Many wonderful things come with summer – long days filled with sunshine, lemonade stands and swimming in the neighborhood pool. One thing that’s not so nice is the reappearance of biting insects. Chiggers, mosquitoes, no-see-ums… in other words, bugs. Most insect bites are nothing more than an annoyance, but in rare instances, insect bites can cause a life-threatening allergic reaction known as anaphylaxis.
How to Prevent Insect Bites in children
When biting insects are most active, usually at sunrise and sunset, it’s best for children to stay indoors. If going outside, children should wear long pants and long-sleeved shirts, as well as a hat. Additionally, for children aged 2 months and older, the American Academy of Pediatrics recommends the use of insect repellent containing DEET, Permethrin, or Picardin. These repellents primarily target mosquitoes, which are the most prevalent culprits.
- DEET products should be applied to the skin, but not to the hands of children who suck their thumbs or fingers. A concentration of 30% can be used when 6 hours of protection are needed. A concentration of 10% DEET suffices for up to two hours. A total of 3 or 4 drops protects the entire body. DEET should not be applied to the eyes or mouth, or to sunburned skin. Wash off DEET with soap and water after the child returns indoors.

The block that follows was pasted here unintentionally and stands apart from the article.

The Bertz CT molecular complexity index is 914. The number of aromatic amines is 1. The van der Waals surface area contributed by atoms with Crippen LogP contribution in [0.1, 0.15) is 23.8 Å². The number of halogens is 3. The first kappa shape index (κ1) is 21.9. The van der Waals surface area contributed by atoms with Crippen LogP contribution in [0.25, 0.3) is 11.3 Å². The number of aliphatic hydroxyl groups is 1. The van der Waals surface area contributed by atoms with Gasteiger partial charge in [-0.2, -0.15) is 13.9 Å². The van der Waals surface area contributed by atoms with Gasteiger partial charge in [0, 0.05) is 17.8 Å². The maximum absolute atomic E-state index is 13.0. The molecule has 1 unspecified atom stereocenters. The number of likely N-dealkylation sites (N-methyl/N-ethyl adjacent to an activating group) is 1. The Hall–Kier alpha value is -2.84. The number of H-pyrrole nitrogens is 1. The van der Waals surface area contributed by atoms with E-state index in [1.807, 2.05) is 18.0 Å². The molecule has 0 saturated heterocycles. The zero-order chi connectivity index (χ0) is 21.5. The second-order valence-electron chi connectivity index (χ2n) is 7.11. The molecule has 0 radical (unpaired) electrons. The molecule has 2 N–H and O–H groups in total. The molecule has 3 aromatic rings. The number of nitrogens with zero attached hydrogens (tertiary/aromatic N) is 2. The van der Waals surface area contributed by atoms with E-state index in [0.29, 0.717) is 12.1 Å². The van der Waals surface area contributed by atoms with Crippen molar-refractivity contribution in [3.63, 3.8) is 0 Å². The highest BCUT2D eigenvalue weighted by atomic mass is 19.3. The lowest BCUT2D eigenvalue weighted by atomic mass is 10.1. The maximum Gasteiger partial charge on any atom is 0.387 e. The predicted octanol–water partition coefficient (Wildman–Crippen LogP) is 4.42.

- Permethrin products are only effective when applied to the clothing instead of the skin.
- Picardin products may be safely applied to the skin or clothing and are equivalent to 10% DEET. Picardin repellents are newly approved.
Other preventive measures:
Parents should ensure that their yard is free of standing water, the mosquito’s breeding ground. Also, here in Texas, it’s important to teach children to watch for – and avoid – the fire ant mounds that litter our
landscape. In homes with children, pets should be protected against fleas.
How to Treat Insect Bites in Children
A child’s reaction to a sting or bite will vary. Most children have only mild reactions – a small red bump, slight pain or itchiness. But children who are allergic to that particular insect’s venom can have more pronounced, even severe symptoms.
Within the first two hours after your child is bitten or stung, call for medical help immediately if your child suffers these symptoms:
- Difficulty breathing, swallowing, or urinating; slurred speech
- Weakness or lightheadedness; difficulty awakening
- Itching all over the body
- Very stiff neck
When the symptoms are less severe, keep an eye on your child. To relieve stinging, itching, or swelling, try these home remedies recommended by the American Academy of Pediatrics:
- Apply a cool compress to the affected area.
- Apply non-prescription strength hydrocortisone cream four times per day.
- For children who are experiencing a mild allergic reaction, try a non-prescription strength oral antihistamine such as Benadryl.
- For painful bites, acetaminophen or ibuprofen may help.
- If the bite site becomes infected, clean the area frequently and apply an antibiotic ointment. If you see the infection spreading with red streaks, call your pediatrician immediately.
If you have any concerns about insect bites on your children, contact the Pediatric Center of Round Rock at (512) 733-5437.